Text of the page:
The Edward VIII proof pattern £5, sold for €1.76m (£1.48m) in Monaco this month had sold for $1.9m (£1.39m) at Heritage Auctions in Dallas in March.
The gold coin is the largest denomination from the fabled 1937 ‘abdication’ set. Other specimens are in the Royal Collection, the Royal Mint and the British Museum but this is one of just two in private hands: another forms part of the proof set in the Tyrant collection, a US private collection that boasts every coin denomination issued by English monarchs since the early 7th century.
The coin offered for sale by Monnaies de Collection (MDC) in Monaco is in fabulous condition, designated ‘ultra cameo’. When sold in March as part of the so-called Paramount Collection it had cost a total of $2.28m (£1.67m) with 20% fees.
On October 21 the price including buyer’s premium (again 20%) equated to €2.11m (£1.78m/$2.46m).
The Edward VIII proof pattern £5 was one of more than 20 coins from Paramount that were acquired by an MDC client and quickly ‘flipped’ in Monte Carlo. In a city synonymous with a gamble, all were reoffered with reserves in Euros close to the hammer prices they had brought in dollars.
Three superbly preserved British gold five guinea pieces, each the highest graded examples of their type, were ex-Paramount. A George II five guineas proof from 1731 took €500,000/£427,500 or €600,000/£512,800 with premium, while a Charles II five guineas from 1679 took €100,000/$120,000 or £85,500/£102,500. They had previously sold for premium-inclusive sums of $660,000/£481,800 and $120,000/£87,600 respectively.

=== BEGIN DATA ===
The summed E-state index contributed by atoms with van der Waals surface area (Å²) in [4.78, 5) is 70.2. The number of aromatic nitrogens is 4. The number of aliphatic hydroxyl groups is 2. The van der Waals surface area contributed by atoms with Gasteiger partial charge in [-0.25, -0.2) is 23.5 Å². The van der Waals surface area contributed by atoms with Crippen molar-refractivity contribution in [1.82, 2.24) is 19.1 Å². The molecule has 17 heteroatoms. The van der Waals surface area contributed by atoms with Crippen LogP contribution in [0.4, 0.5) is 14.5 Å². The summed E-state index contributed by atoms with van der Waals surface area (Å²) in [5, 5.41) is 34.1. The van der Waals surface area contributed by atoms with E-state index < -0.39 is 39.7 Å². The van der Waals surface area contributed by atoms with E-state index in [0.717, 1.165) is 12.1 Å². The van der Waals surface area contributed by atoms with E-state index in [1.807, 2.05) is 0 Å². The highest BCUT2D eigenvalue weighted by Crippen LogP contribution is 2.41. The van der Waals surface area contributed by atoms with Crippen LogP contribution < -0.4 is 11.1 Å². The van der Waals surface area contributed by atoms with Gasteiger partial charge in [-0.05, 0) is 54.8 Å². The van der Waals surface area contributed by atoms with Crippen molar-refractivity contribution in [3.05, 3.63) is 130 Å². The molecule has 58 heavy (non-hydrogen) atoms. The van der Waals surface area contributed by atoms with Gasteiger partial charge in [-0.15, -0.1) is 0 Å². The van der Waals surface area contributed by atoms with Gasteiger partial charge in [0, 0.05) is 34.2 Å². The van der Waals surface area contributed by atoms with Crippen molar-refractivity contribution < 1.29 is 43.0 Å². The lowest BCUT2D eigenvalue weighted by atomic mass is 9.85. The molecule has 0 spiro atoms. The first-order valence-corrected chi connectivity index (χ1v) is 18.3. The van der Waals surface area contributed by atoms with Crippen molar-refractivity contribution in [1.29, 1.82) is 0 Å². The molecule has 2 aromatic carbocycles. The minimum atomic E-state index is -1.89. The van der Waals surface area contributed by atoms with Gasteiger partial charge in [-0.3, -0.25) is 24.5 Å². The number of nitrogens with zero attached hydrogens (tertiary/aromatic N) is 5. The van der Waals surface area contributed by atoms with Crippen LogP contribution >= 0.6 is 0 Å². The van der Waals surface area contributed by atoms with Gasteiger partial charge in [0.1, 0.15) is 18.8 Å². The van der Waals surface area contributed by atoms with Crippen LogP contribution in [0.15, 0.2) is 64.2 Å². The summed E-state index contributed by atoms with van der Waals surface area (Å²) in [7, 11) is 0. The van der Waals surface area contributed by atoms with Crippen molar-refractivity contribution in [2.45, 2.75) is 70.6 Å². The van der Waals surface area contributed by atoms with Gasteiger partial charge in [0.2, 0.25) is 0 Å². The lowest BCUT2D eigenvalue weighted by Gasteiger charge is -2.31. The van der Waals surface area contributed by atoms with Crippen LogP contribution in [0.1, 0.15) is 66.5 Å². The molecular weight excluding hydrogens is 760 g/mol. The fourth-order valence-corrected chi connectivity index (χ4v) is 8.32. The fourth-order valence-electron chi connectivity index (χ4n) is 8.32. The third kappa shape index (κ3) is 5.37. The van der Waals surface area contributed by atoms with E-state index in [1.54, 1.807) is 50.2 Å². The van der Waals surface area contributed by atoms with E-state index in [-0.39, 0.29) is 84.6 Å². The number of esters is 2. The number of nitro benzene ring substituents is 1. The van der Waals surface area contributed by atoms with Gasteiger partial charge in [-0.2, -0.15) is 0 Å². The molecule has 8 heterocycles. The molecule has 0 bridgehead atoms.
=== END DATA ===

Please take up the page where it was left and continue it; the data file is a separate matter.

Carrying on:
A 1693 William and Mary Five Guineas in ‘proof-like’ condition that had sold for a total of $336,000 in Dallas was unsold with the opening bid set at €250,000 in Monaco.
Allowing for the vagaries of exchange rates and the fees involved, buying and selling across a matter of months was not necessarily a lucrative trade for MDC’s client. However, the overall impression is of a strong market for the best-preserved gold and silver issues.
The record for a British coin has been broken on several occasions in recent years.
While no Edward VIII £5 had come to auction in recent memory, a 1937 pattern sovereign was hammered for £430,000 in May 2014 at AH Baldwin and resold in January 2020 for £1m in a private deal brokered by the Royal Mint.
The previous auction high for a British coin was set by two issues sold by MDC in October 2020. Exceptional examples of the 1831 George IV five sovereign piece and the 1839 Una and the Lion £5 pattern – both the highest-graded examples of their type – took €820,000 (£745,000) each.
They in turn beat a 1703 Vigo five guineas sold in New York in 2019 for $900,000 (£703,000) by Baldwin’s of St James’s.
£1 = €1.17/$1.38